GRIB Models Retrieval
GRIB stored models are available for free through various servers, and delivered through email to the user. Most users make a request to saildocs or GlobalMarineNet.com (http://www.globalmarinenet.com/publications/grib.txt
) using commands in the body of emails, after reviewing catalogs from previous downloads. Catalogs and requests are available through software email clients as well
SSB or Iridium (Sat Phone) for Email (and GRIBS)
For email, either a SSB/Ham station must be set up or you need to use a sat phone
, each has its attractions and negatives. Both demand compression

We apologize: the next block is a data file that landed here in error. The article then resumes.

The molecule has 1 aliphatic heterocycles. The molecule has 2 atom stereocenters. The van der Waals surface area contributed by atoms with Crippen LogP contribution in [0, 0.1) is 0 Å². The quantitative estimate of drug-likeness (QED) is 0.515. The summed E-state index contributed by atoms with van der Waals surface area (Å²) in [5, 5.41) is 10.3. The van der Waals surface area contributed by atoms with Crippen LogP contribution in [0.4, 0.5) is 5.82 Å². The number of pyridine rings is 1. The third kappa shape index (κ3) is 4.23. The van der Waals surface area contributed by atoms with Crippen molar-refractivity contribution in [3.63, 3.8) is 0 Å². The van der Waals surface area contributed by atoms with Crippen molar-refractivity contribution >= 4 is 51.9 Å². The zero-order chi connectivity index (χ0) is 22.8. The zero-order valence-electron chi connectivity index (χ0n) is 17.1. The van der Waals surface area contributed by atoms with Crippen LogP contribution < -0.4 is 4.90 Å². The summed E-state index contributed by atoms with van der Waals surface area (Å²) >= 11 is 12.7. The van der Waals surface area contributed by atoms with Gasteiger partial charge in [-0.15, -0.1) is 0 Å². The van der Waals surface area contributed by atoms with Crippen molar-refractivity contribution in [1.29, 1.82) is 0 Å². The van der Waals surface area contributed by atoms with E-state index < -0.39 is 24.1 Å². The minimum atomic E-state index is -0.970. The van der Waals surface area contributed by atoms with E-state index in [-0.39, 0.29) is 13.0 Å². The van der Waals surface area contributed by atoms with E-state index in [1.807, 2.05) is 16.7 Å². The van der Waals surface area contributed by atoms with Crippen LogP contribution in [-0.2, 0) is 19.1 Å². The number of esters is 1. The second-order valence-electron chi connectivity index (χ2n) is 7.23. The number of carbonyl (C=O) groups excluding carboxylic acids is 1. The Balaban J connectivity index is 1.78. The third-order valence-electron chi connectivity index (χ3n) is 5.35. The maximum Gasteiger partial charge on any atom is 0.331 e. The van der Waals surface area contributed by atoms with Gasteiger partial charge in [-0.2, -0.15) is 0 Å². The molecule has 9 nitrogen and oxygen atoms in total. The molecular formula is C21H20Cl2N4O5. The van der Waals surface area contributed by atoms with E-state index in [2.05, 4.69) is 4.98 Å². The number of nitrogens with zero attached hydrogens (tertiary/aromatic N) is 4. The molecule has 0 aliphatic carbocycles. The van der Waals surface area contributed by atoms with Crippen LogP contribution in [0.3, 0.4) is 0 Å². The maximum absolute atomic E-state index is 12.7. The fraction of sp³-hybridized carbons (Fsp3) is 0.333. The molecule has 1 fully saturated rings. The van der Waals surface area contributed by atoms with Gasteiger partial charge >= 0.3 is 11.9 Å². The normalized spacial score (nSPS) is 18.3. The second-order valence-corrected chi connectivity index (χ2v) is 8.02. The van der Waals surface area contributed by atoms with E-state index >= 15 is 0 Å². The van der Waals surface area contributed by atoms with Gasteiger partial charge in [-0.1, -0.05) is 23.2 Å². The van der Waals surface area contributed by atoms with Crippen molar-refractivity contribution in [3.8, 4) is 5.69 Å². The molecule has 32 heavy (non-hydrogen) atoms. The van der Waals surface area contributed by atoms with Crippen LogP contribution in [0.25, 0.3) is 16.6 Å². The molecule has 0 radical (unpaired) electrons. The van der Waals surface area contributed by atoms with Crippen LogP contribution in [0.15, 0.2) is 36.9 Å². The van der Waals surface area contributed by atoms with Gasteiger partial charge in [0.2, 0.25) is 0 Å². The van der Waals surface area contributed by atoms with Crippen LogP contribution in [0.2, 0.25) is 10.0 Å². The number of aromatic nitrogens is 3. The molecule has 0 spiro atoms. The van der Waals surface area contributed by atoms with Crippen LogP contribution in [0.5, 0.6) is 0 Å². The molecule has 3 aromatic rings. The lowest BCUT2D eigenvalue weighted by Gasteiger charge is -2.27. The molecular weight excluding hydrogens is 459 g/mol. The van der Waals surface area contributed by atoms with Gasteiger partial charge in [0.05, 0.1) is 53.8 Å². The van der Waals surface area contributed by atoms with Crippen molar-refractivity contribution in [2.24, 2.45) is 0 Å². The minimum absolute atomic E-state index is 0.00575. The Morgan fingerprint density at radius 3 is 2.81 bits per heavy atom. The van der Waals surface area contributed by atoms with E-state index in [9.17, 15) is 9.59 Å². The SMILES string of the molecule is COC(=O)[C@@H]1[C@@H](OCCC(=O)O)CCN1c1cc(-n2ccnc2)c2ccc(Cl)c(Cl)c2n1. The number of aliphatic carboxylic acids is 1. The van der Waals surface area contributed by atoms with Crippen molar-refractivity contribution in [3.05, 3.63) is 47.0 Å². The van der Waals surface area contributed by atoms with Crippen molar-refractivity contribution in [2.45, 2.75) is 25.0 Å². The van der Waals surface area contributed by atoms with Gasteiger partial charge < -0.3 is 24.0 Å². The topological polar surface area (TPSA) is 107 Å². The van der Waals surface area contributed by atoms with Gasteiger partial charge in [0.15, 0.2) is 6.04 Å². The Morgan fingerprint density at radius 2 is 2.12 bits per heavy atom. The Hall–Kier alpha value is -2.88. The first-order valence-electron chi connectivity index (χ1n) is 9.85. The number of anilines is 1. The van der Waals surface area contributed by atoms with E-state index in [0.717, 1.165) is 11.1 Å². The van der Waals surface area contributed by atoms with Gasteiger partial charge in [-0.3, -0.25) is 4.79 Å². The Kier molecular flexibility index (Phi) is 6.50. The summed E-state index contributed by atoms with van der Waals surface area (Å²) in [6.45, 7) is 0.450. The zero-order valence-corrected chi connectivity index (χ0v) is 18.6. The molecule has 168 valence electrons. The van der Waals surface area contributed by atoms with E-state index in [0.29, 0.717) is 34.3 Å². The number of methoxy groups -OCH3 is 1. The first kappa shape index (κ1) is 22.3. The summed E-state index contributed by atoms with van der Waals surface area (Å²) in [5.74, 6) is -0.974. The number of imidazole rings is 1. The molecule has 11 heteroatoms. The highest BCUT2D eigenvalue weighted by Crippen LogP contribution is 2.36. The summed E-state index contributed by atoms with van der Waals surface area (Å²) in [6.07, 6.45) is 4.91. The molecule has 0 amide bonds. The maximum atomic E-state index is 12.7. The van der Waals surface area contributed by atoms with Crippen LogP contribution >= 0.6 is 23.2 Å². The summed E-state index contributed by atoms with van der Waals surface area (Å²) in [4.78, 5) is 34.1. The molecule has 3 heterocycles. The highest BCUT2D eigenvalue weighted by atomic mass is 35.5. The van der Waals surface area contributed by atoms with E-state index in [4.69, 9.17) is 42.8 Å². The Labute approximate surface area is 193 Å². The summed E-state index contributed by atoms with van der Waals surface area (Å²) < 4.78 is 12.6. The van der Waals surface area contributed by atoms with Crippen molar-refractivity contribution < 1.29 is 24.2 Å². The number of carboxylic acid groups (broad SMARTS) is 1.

- no competition for bandwidth or frequencies with other cruisers
- no email limitations per week (90 minutes for sailmail)
- always available (no dark areas in PNW for example)
- direct dial for emergencies
- separate power in case of rolling etc.
- easy installation
- ability to disconnect from distractions and other cruisers.
- no local communication around the yacht.
- costly per minute plans
- no step capability during downloads. Any fluctuation disconnects the call.
SSB/HAM Station, Tuner, Modem (soft or hw), Antenna, SailMail/Winlink, Fax viewer:
- Annual service is FREE (ham) or $250 a year
- Step capability of modem allows for files to be transferred in noisy conditions.
- Modem is theoretically faster downloads (higher baud rate) than phone.
- Communication device can be used to verify weather with other cruisers, as well as other passage
- Costly hardware including modem. WINMOR soft modem may not be reliable enough for offshore usage.
- Complicated setup
- Dependent on battery